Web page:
More striking than the way in which the content of his opinions has changed, however, is the continuity in the manner in which he has held those opinions. He likes to think of himself as a rational sceptic, but he isn’t really: his views are more visceral than that, his lurches from one deeply held position to the next driven mostly by gut instinct. Fine orator and fluent writer though he is, he’s never been much of an analytical thinker, and his style of argument proceeds more by a series of emphatic, emotive and stylish assertions (he magnificently denounces Argentina’s General Videla as looking ‘like a cretin impersonating a toothbrush’), by appeals to common sense and common feeling, than by logical reasoning.

Columbia Journalism Review

Since Hitchens cares so deeply about literary judgments (his oeuvre is almost devoid of references to painters, dancers, musicians, and filmmakers), let it be said that, at the level of the sentence and the paragraph, the writing in Hitch-22 is mostly gorgeous. But the book feels too long and too uneven: some chapters are lean, others are bloated. In the latter, Hitchens is like a jazz saxophonist who crams too many notes into his solos. Names clog the pages: “My later friend Jessica Mitford . . . my Argentine anti-fascist friend Jacobo Timerman . . . my beloved friend Christopher Buckley.” My patience gave out when I reached the chapter about Martin Amis, in which the speed of the name-dropping—and the intensity of the backslapping and self-satisfaction—becomes insufferable. We are supposed to be impressed that the young Amis recited, from memory, “a spine-tingling rendition of Humbert Humbert’s last verbal duel with Quilty,” and that “Martin has done the really hard thinking about handjobs.” If an enemy of Hitchens were to write about a friend in such gushing terms, Hitchens would annihilate him.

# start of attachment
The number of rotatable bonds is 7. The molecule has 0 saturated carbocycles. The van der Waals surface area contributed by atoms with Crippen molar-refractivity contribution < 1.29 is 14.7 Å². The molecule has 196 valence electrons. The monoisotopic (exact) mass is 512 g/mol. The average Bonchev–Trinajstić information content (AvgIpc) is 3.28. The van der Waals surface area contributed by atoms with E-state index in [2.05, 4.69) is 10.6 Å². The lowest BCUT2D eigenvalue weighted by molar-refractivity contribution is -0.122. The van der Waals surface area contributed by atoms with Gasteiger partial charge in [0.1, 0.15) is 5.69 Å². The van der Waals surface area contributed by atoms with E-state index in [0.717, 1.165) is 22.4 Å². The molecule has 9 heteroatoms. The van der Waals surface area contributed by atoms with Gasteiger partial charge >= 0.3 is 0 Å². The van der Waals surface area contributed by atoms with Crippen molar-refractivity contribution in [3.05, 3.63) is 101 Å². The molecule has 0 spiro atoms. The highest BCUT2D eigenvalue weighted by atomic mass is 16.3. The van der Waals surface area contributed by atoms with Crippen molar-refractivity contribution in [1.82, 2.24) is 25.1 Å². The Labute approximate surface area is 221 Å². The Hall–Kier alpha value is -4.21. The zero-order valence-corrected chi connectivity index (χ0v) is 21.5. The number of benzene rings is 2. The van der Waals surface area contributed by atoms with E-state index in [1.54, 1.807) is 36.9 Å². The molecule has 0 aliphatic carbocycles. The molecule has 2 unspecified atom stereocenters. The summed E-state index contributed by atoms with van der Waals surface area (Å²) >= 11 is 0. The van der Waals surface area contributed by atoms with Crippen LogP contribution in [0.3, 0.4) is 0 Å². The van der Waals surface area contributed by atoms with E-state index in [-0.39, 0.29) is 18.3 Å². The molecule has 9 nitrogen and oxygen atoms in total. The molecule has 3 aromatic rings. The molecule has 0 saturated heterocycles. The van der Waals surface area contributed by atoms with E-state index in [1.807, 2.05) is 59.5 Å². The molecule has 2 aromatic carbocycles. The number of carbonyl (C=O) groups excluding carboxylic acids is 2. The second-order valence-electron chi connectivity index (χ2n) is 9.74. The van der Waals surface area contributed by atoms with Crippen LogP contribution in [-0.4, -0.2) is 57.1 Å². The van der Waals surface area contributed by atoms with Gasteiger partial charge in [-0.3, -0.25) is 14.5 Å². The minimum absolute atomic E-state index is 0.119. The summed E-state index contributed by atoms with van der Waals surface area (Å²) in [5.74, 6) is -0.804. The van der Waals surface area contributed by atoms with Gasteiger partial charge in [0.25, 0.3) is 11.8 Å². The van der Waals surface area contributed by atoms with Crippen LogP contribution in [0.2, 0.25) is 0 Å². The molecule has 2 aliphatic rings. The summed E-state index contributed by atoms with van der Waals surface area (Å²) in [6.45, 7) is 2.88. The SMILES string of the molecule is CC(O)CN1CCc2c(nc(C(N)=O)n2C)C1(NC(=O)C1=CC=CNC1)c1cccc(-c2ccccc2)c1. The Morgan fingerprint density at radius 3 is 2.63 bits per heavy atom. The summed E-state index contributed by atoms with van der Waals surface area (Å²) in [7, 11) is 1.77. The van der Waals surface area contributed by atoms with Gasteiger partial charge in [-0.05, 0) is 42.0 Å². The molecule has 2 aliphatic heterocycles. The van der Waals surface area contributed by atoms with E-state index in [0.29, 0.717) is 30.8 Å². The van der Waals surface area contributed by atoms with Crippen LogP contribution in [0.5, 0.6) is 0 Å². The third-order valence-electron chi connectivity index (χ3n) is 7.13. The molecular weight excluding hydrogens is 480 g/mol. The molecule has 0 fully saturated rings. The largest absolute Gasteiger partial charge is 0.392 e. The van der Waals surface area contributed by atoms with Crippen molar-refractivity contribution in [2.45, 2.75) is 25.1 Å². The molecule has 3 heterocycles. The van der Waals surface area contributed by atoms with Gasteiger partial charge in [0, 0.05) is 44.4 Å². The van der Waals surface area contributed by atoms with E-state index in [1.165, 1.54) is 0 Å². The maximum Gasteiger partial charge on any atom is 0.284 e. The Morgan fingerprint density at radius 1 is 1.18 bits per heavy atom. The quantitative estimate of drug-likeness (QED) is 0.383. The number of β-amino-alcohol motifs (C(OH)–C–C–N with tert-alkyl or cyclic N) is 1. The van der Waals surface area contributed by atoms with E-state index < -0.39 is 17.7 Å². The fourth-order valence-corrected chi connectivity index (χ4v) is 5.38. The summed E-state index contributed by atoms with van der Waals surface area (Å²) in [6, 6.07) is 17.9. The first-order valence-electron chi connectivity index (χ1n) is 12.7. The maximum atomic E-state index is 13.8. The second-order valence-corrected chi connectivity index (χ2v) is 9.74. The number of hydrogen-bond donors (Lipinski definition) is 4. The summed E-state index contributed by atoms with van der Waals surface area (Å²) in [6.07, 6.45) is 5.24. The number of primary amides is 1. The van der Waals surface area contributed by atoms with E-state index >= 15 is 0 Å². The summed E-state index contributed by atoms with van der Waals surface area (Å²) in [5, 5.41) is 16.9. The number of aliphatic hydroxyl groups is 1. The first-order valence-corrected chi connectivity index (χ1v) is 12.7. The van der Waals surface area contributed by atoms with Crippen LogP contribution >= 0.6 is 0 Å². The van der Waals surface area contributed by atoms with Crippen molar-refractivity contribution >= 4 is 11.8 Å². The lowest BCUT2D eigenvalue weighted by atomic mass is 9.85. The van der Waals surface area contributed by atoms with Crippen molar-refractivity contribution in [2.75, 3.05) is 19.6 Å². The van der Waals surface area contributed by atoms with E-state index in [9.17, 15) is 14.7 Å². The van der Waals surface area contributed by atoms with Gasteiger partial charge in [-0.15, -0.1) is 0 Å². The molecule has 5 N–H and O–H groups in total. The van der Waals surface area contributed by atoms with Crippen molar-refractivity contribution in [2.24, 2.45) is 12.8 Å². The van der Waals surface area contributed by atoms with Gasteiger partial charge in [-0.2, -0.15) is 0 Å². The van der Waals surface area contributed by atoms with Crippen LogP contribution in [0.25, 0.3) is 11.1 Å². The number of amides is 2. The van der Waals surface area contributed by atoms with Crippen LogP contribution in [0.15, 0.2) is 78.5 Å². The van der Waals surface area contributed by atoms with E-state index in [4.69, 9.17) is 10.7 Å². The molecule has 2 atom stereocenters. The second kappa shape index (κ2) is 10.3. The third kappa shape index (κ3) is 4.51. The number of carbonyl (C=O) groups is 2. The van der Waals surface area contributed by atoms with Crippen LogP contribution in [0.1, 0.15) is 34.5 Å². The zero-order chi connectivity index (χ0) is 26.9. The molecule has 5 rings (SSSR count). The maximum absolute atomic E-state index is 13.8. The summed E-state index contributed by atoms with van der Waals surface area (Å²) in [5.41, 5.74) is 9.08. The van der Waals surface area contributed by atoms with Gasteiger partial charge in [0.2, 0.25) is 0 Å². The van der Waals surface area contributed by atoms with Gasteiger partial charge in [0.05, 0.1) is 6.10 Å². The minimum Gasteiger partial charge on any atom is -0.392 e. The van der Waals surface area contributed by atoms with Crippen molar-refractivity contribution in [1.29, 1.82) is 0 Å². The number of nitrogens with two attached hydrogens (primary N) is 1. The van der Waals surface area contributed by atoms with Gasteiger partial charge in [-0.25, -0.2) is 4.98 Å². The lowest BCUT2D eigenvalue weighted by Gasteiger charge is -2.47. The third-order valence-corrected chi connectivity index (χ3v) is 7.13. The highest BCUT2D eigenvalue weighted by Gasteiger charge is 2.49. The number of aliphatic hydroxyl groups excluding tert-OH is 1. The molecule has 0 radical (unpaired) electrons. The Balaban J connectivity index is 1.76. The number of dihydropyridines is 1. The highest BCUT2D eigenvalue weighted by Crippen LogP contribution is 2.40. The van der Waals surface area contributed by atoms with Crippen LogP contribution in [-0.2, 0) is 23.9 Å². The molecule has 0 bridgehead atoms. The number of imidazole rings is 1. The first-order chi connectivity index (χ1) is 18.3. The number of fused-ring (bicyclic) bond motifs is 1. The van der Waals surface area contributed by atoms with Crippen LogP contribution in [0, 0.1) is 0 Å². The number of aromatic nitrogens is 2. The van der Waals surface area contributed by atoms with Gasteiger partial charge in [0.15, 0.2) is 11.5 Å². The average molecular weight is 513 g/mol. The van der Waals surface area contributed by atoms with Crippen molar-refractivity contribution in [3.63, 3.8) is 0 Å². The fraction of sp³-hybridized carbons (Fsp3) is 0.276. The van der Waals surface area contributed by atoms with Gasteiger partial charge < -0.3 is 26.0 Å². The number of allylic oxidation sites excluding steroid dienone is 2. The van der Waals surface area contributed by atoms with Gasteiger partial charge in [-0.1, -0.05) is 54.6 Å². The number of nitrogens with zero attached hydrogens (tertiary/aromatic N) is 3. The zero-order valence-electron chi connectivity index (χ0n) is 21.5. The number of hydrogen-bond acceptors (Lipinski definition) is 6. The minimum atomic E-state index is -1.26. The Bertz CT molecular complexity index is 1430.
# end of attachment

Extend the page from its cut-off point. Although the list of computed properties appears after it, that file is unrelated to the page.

The Washington Post

It’s been said by unkind people that an honest politician is one who, once bought, stays bought. So is an honest journalist one who, once bamboozled, stays bamboozled? Call me naive — please! — but I’m floored that the great dirt-digger still clings to the certainty, peddled by Paul Wolfowitz and Ahmed Chalabi and long since discredited, that the late Saddam Hussein was unseated for his tyranny and his possession of weapons of mass destruction. Tyranny? Has Hitchens seen what we’re still sucking up to? Most tyrants, of course, aren’t squatting atop a quarter of the world’s known oil reserves. Even Alan Greenspan wrote in his 2007 memoir that it was “politically inconvenient to acknowledge what everyone knows: The Iraq war is largely about oil.”

The San Francisco Chronicle